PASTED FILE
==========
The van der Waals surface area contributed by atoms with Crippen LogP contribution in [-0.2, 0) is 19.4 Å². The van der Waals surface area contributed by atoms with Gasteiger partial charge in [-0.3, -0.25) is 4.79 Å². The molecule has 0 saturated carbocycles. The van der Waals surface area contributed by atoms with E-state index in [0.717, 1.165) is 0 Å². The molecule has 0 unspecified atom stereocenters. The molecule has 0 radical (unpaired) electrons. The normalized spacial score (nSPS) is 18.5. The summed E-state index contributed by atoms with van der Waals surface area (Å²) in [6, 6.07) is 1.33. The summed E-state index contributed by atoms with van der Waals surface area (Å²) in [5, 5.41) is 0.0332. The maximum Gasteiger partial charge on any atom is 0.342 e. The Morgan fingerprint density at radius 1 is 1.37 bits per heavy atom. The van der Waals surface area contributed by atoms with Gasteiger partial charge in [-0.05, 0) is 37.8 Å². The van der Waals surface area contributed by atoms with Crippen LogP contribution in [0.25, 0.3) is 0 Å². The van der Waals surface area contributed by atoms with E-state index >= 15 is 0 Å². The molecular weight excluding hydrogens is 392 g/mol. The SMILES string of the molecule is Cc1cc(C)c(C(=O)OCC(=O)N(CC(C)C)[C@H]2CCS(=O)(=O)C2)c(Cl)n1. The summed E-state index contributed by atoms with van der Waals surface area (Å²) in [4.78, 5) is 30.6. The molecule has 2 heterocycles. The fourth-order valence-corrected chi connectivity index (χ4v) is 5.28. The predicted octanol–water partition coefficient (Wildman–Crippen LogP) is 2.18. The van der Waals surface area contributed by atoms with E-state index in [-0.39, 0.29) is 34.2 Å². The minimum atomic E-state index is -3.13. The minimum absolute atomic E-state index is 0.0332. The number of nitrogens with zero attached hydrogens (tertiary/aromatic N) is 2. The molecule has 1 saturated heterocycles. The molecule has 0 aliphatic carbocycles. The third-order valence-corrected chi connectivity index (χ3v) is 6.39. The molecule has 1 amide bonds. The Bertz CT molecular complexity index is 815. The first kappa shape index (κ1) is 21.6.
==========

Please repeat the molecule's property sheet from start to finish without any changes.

The van der Waals surface area contributed by atoms with Crippen LogP contribution in [-0.2, 0) is 19.4 Å². The van der Waals surface area contributed by atoms with Gasteiger partial charge in [-0.3, -0.25) is 4.79 Å². The molecule has 0 saturated carbocycles. The van der Waals surface area contributed by atoms with E-state index in [0.717, 1.165) is 0 Å². The molecule has 0 unspecified atom stereocenters. The molecule has 0 radical (unpaired) electrons. The normalized spacial score (nSPS) is 18.5. The summed E-state index contributed by atoms with van der Waals surface area (Å²) in [6, 6.07) is 1.33. The summed E-state index contributed by atoms with van der Waals surface area (Å²) in [5, 5.41) is 0.0332. The maximum Gasteiger partial charge on any atom is 0.342 e. The Morgan fingerprint density at radius 1 is 1.37 bits per heavy atom. The van der Waals surface area contributed by atoms with Gasteiger partial charge in [-0.05, 0) is 37.8 Å². The van der Waals surface area contributed by atoms with Crippen LogP contribution in [0.25, 0.3) is 0 Å². The van der Waals surface area contributed by atoms with E-state index >= 15 is 0 Å². The molecular weight excluding hydrogens is 392 g/mol. The SMILES string of the molecule is Cc1cc(C)c(C(=O)OCC(=O)N(CC(C)C)[C@H]2CCS(=O)(=O)C2)c(Cl)n1. The summed E-state index contributed by atoms with van der Waals surface area (Å²) in [4.78, 5) is 30.6. The molecule has 2 heterocycles. The fourth-order valence-corrected chi connectivity index (χ4v) is 5.28. The predicted octanol–water partition coefficient (Wildman–Crippen LogP) is 2.18. The van der Waals surface area contributed by atoms with E-state index in [-0.39, 0.29) is 34.2 Å². The minimum atomic E-state index is -3.13. The minimum absolute atomic E-state index is 0.0332. The number of nitrogens with zero attached hydrogens (tertiary/aromatic N) is 2. The molecule has 1 saturated heterocycles. The molecule has 0 aliphatic carbocycles. The third-order valence-corrected chi connectivity index (χ3v) is 6.39. The molecule has 1 amide bonds. The Bertz CT molecular complexity index is 815. The first kappa shape index (κ1) is 21.6.